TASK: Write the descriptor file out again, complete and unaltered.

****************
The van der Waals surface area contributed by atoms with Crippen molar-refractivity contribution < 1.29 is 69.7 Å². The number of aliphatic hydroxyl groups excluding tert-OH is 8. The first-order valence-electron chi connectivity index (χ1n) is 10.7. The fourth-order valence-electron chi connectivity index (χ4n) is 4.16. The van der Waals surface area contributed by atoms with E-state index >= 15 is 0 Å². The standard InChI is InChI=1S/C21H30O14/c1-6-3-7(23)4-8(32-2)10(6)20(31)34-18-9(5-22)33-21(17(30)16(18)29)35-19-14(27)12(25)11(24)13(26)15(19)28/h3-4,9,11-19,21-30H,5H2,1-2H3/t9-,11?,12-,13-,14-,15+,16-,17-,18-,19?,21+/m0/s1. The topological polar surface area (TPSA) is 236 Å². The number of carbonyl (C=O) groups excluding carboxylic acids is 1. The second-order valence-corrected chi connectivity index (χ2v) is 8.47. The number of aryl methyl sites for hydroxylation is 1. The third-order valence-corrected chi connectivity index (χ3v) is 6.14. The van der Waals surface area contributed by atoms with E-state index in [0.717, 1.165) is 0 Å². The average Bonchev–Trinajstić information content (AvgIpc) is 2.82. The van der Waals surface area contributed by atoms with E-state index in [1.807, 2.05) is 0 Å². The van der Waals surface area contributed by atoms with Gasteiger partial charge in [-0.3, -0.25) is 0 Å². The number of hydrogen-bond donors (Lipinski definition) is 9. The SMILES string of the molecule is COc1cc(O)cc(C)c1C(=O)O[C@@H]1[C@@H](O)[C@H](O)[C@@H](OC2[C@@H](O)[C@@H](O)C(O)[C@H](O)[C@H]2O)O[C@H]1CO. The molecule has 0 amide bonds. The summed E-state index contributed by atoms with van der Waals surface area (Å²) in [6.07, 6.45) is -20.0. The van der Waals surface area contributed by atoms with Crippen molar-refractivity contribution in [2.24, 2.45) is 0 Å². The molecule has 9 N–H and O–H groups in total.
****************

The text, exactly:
The van der Waals surface area contributed by atoms with Crippen molar-refractivity contribution < 1.29 is 69.7 Å². The number of aliphatic hydroxyl groups excluding tert-OH is 8. The first-order valence-electron chi connectivity index (χ1n) is 10.7. The fourth-order valence-electron chi connectivity index (χ4n) is 4.16. The van der Waals surface area contributed by atoms with E-state index >= 15 is 0 Å². The standard InChI is InChI=1S/C21H30O14/c1-6-3-7(23)4-8(32-2)10(6)20(31)34-18-9(5-22)33-21(17(30)16(18)29)35-19-14(27)12(25)11(24)13(26)15(19)28/h3-4,9,11-19,21-30H,5H2,1-2H3/t9-,11?,12-,13-,14-,15+,16-,17-,18-,19?,21+/m0/s1. The topological polar surface area (TPSA) is 236 Å². The number of carbonyl (C=O) groups excluding carboxylic acids is 1. The second-order valence-corrected chi connectivity index (χ2v) is 8.47. The number of aryl methyl sites for hydroxylation is 1. The third-order valence-corrected chi connectivity index (χ3v) is 6.14. The van der Waals surface area contributed by atoms with E-state index in [0.717, 1.165) is 0 Å². The average Bonchev–Trinajstić information content (AvgIpc) is 2.82. The van der Waals surface area contributed by atoms with E-state index in [1.807, 2.05) is 0 Å². The van der Waals surface area contributed by atoms with Gasteiger partial charge in [-0.3, -0.25) is 0 Å². The number of hydrogen-bond donors (Lipinski definition) is 9. The SMILES string of the molecule is COc1cc(O)cc(C)c1C(=O)O[C@@H]1[C@@H](O)[C@H](O)[C@@H](OC2[C@@H](O)[C@@H](O)C(O)[C@H](O)[C@H]2O)O[C@H]1CO. The molecule has 0 amide bonds. The summed E-state index contributed by atoms with van der Waals surface area (Å²) in [6.07, 6.45) is -20.0. The van der Waals surface area contributed by atoms with Crippen molar-refractivity contribution in [2.24, 2.45) is 0 Å². The molecule has 9 N–H and O–H groups in total.